ERIC Number: ED473230
Record Type: RIE
Publication Date: 2003
When Schools Stay Open Late: The National Evaluation of the 21st-Century Community Learning Centers Program. First Year Findings.
Dynarski, Mark; Moore, Mary; Mullens, John; Gleason, Philip; James-Burdumy, Susanne; Rosenberg, Linda; Masnfield, Wendy; Heaviside, Sheila; Levy, Daniel; Pistorino, Carol; Silva, Tim; Deke, John
First authorized in 1994, the 21st-Century Community Learning Centers program supports after-school programs in approximately 7,500 rural and inner-city public schools . A distinguishing characteristic of 21st-Century programs is the inclusion of academic activities. This report presents the first-year findings from an evaluation of the program. Elementary school students were randomly assigned to treatment and control groups. The middle school sample was comprised of a nationally representative sampling of after-school programs and participants, and a matched comparison group. The first-year findings revealed that while 21st-Century after-school centers changed where and with whom students spent some of their after-school time and increased parental involvement, they had limited influence on academic performance, no influence on feelings of safety or on the number of latchkey children, and negative influences on behavior. In the middle school centers, homework help sessions were typically organized with students in large groups proctored by teachers or other staff, and homework was not checked for quality or completeness. Middle school participants, averaging attendance of one day per week, were more likely than nonparticipants to report that they sold drugs, smoked marijuana, or had their personal property damaged. Elementary programs reduced the time students spent at home cared for by a parent or sibling but did not reduce self-care. Key implementation findings indicate that grantees had succeeded in implementing their planned programs and in gaining support from and creating working relationships with school principals and teachers. Most programs provided academic, enrichment, and recreation activities, but made limited efforts to plan for sustainability. The report's two appendices contain information on data collection procedures and data quality, and describe the technical approach for estimating impacts of middle and elementary school centers. (Contains 15 references.) (KB)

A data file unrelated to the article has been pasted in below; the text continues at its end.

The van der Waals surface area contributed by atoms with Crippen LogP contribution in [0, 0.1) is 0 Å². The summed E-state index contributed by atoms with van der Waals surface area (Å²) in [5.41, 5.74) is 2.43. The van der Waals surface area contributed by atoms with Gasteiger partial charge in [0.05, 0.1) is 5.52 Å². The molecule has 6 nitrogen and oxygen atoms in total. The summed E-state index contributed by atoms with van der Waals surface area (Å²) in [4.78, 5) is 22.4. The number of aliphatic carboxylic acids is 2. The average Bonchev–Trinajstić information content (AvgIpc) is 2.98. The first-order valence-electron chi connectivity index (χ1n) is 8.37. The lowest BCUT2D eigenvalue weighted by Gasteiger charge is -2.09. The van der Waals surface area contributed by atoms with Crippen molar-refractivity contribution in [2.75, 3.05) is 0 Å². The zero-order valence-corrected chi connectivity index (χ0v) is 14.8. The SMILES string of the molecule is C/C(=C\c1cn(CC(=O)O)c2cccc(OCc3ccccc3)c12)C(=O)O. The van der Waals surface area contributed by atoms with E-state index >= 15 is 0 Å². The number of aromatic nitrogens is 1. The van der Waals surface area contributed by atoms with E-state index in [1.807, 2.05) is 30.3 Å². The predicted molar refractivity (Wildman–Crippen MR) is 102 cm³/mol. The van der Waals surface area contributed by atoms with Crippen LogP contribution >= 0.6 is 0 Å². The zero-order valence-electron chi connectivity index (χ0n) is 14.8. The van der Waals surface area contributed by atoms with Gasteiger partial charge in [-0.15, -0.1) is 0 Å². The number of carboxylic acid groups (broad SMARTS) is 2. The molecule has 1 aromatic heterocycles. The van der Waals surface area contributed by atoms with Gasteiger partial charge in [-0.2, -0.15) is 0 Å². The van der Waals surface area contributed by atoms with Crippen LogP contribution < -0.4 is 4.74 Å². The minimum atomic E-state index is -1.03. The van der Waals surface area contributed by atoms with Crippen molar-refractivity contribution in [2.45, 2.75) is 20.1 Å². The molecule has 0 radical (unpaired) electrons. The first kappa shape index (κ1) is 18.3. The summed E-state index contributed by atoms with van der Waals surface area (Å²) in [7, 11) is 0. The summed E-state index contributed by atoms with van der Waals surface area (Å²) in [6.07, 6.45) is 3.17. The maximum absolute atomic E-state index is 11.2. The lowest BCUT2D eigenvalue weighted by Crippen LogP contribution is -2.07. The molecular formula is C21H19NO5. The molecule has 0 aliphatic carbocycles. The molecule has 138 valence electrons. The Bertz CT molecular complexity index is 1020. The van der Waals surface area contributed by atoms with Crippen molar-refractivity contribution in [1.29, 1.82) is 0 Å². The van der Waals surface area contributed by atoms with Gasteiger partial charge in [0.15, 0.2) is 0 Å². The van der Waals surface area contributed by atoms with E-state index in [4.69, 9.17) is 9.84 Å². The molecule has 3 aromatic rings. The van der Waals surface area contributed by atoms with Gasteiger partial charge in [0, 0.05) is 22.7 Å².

Descriptors: Academic Achievement, After School Programs, Child Development, Children, Early Adolescents, Federal Programs, Latchkey Children, Program Descriptions, Program Effectiveness, Program Evaluation, Program Implementation, School Age Child Care, Student Attitudes, Student Behavior
ED Pubs, Education Publications Center, U.S. Department of Education, P.O. Box 1398, Jessup, MD 20794-1398. Tel: 877-433-7827 (Toll Free); Tel: 800-872-5327 (Toll Free); Fax: 301-470-1244; e-mail: firstname.lastname@example.org; Web site: http://www.ed.gov/about/ordering.jsp. For full text: http://www.ed.gov/pubs/21cent/firstyear.
Publication Type: Reports - Evaluative
Education Level: N/A
Sponsor: Department of Education, Washington, DC. Office of the Under Secretary.; Charles Stewart Mott Foundation, Flint, MI.
Authoring Institution: Mathematica Policy Research, Princeton, NJ.
IES Cited: ED505962